In honor of the 77-degree high predicted for today (March 17! In Pittsburgh!), I figured it’s high time to break out the ice cream maker. And when I think of homemade ice cream, only one name comes to mind: David Lebovitz.
Surprised? Many of you may have thought I was going to say Jeni Britton, of Jeni’s Splendid Ice Creams, who has reached ice cream notoriety in the past few years. And while I’ve made several of her ice creams (haven’t tried any of her packaged ice creams at the store, though), I keep coming back to Lebovitz’s recipes. Britton’s flavor combinations are so interesting and unique, right up my curious palate’s alley, but Lebovitz’s classic recipes are like summer comfort food for me.
Please don’t get me wrong; I love what Britton is doing, and honestly, comparing her recipes to Lebovitz’s is like comparing apples and oranges. (Britton’s ice cream is cornstarch based, resulting in a lighter, cleaner texture; Lebovitz’s are mostly custard based, giving you a richer, heavier mouth feel.) But some people like apples better than oranges, or vice versa. And that’s okay.
The recipe below is modified from Lebovitz’s The Perfect Scoop cookbook. I love how the recipe has you steep the coffee beans in the milk/cream base—there’s something beautiful about the look of the beans floating in the milk. I don’t usually take pictures of a recipe in progress, but I couldn’t resist this time.
Also, if you’re feeling especially Irish today with it being St. Patrick’s Day and all, may I make the suggestion to substitute a tablespoon of Irish whiskey for the vodka? Both are optional, they’re more to keep the ice cream from freezing too solidly than to add any flavor, but it would be fitting to have Irish coffee ice cream today.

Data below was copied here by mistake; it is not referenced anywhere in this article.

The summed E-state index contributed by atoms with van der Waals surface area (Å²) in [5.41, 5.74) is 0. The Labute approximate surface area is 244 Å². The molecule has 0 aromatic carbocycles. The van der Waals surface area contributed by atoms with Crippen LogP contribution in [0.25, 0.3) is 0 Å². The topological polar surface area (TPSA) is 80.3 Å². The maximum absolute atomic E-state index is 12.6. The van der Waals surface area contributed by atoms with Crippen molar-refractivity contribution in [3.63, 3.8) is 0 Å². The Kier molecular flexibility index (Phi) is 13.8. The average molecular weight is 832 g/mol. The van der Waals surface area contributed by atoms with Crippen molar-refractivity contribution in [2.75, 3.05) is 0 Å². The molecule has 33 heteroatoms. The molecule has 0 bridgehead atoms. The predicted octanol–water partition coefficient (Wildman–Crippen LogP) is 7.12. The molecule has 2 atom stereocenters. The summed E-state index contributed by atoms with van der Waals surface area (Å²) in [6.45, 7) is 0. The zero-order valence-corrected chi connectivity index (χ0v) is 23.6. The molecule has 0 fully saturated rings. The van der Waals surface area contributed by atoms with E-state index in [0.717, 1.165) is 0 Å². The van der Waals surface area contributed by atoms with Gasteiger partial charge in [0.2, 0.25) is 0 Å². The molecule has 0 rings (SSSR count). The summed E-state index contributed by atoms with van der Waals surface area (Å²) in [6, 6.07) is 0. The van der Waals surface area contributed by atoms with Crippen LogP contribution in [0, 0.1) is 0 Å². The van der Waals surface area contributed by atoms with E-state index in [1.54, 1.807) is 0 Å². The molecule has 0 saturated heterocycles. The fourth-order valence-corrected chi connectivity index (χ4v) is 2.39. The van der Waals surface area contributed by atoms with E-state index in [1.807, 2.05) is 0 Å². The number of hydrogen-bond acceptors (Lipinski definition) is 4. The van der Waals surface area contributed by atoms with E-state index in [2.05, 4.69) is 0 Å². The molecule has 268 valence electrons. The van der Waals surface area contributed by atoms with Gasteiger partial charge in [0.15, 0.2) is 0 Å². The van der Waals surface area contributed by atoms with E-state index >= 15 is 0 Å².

Coffee Ice Cream
1 cup whole milk
½ cup sugar
1 ½ cups whole coffee beans
Pinch of salt
2 cups heavy cream
4 egg yolks
1 teaspoon vanilla
1 tablespoon vodka (optional)
Warm the milk, sugar, coffee beans, salt, and 1 cup of heavy cream in a saucepan. Cover, remove from heat, and steep at room temperature for an hour.
Reheat the mixture. Pour the remaining 1 cup of cream into a large bowl and set a mesh strainer on top. In a separate bowl, whisk together the egg yolks. Slowly pour some of the hot mixture into the egg yolks, whisking constantly. Pour the warm egg yolks back into the saucepan.
Stir the mixture constantly over medium heat, cooking until it thickens and coats the back of a spoon. Pour the custard into the strainer and mix with the cream. Press on the beans in the strainer until you’ve extracted as much liquid as possible, then discard. Mix in the vanilla and vodka.
Chill mixture thoroughly and freeze according to your ice cream maker’s instructions.